Watching their community get destroyed by a flood helps convince people about climate change

By Eillie Anzilotti

Living through a natural disaster like the horrific floods and wildfires that struck the U.S. last year is a destabilizing experience. People watch their homes and possessions be destroyed, and in some cases, their whole communities. A hurricane or a fire can flip the path of someone’s life from certain to uncertain in a matter of seconds.

And along with that instability, people might find themselves questioning their level of concern around climate change.

After Colorado’s Front Range was hit with extreme and unusual flooding in 2013, residents were left shaken and wondering what caused the event. The three-day total rainfall around the Boulder area exceeded any monthly precipitation tally since rainfall records began in the late 1800s. After the flooding subsided, many residents reported stronger beliefs in climate change, and higher levels of concern about what it might mean for the future.

This is not exactly a revelation: Multiple studies have drawn a link between extreme weather and a greater willingness to accept the reality of climate change. In Oklahoma and Arkansas right now, people are reconsidering their views of climate change in the aftermath of extreme floods. But interestingly, the researchers behind this finding from the Colorado floods found that it wasn’t damage to people’s individual properties that influenced this change in thinking. Rather, seeing widespread devastation in their neighborhood and broader community seemed to cement people’s belief that climate change is happening, and will continue to pose a threat in their lifetimes.

Watching their community get destroyed by a flood helps convince people about climate change | DeviceDaily.com

Flooding in Davenport, Iowa on Friday, May 3, 2018.

[Photo: KC McGinnis/The Washington Post/Getty Images]

This new finding comes from Deserai Crow, a professor at the University of Colorado Denver, and Elizabeth Albright, a professor at Duke University, who have been collaborating on a joint research project to better understand how communities respond to natural disasters. After the floods hit Colorado, they set out to investigate how peoples’ experience of the inundation influenced their beliefs about climate change.

“Going into it, we thought that individual damage levels would matter, but that didn’t really play out,” Albright says. After the floods, she and Crow issued a set of surveys to nearly 1,000 randomly selected people in six communities, including Boulder and Longmont, that had been hard-hit. They stratified their survey pool, using flood data from FEMA, to include people both in the flood zone and outside of it, and also captured diverse political views. The questions asked people to rate, on a scale of one to five, if they agreed with the ideas that climate change was a severe threat, that it will affect them personally, and that it contributed to the 2013 floods. The survey also asked people to detail their perception of the damage from the floods: how it impacted themselves, their neighborhood, and their community.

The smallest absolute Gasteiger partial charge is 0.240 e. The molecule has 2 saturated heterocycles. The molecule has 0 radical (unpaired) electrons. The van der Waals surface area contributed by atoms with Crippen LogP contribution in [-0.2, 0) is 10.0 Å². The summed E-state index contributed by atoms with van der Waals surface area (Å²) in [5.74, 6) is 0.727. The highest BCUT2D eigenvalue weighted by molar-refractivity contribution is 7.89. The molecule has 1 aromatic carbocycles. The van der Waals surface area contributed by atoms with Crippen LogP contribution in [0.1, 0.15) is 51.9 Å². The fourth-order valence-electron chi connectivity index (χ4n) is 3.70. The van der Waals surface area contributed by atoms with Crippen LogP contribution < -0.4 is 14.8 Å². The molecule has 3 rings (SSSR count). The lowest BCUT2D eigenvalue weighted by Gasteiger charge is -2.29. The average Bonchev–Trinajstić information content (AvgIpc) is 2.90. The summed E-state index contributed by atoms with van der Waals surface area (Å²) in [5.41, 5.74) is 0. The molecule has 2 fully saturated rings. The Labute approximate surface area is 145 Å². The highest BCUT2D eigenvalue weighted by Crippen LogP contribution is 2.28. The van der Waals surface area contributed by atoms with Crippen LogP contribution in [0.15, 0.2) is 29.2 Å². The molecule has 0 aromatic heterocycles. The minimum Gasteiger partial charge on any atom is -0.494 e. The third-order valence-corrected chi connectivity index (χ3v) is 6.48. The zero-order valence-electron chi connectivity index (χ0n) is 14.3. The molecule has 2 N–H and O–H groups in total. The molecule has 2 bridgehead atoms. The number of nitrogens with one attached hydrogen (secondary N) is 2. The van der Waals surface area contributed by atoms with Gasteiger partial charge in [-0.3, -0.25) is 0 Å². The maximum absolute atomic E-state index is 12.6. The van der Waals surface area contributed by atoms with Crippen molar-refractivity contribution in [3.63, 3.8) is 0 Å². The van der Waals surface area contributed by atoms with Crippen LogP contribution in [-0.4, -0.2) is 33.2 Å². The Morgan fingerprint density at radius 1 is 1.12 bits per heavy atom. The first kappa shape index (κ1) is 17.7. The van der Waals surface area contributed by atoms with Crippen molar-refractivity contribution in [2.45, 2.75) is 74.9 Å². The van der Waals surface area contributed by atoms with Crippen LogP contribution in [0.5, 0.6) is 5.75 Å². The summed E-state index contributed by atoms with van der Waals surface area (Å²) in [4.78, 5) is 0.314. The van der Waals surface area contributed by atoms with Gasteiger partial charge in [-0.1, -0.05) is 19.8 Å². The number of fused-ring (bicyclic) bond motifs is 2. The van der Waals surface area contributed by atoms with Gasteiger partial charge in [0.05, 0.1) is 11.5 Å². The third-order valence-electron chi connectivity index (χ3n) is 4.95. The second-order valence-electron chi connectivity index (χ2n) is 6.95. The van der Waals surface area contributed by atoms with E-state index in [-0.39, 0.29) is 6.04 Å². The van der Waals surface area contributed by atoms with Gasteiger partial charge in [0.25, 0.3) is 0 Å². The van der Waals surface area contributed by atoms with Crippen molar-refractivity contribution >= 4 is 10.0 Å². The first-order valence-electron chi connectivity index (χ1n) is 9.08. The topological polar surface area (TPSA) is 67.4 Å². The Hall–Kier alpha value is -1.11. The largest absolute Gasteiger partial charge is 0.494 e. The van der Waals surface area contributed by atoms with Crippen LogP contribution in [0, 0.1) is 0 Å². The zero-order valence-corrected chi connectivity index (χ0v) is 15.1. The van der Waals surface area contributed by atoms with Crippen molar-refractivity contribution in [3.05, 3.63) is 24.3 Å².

Albright and Crow found that, contrary to their original expectations, personal property damage due to flooding did not meaningfully track with strong agreement on the threat of climate change. “It was perceptions of the neighborhood and community-level damage that were linked with higher beliefs in climate change,” Albright says.

The researchers estimate that this might be, in part, due to how climate change is culturally portrayed. Discussions of the global climate crisis tend to portray associated events as broadly devastating. “It may be that individuals who experience and perceive broad neighborhood- and community-scaled effects of flooding may be more likely to associate those experiences and perceptions with the large-scale phenomena of climate change, as compared with those who did not experience or perceive wide-scale flood damage, all else constant,” the researchers note in the report. Albright and Crow also note that collective experiences, rather than individual ones, may prompt people and communities to look to larger-scale causes for the trauma they lived through together.

These findings could inform how communities respond in the aftermath of natural disasters. While recovery at the individual level is important, Albright and Crow’s research suggests that a disaster could unite people in a larger discussion around the long-term resilience of their community, and encourage people to plan for recovery in the context of the persistent threat of climate change. Acknowledging that, too, might help a community be better prepared the next time a disaster hits.

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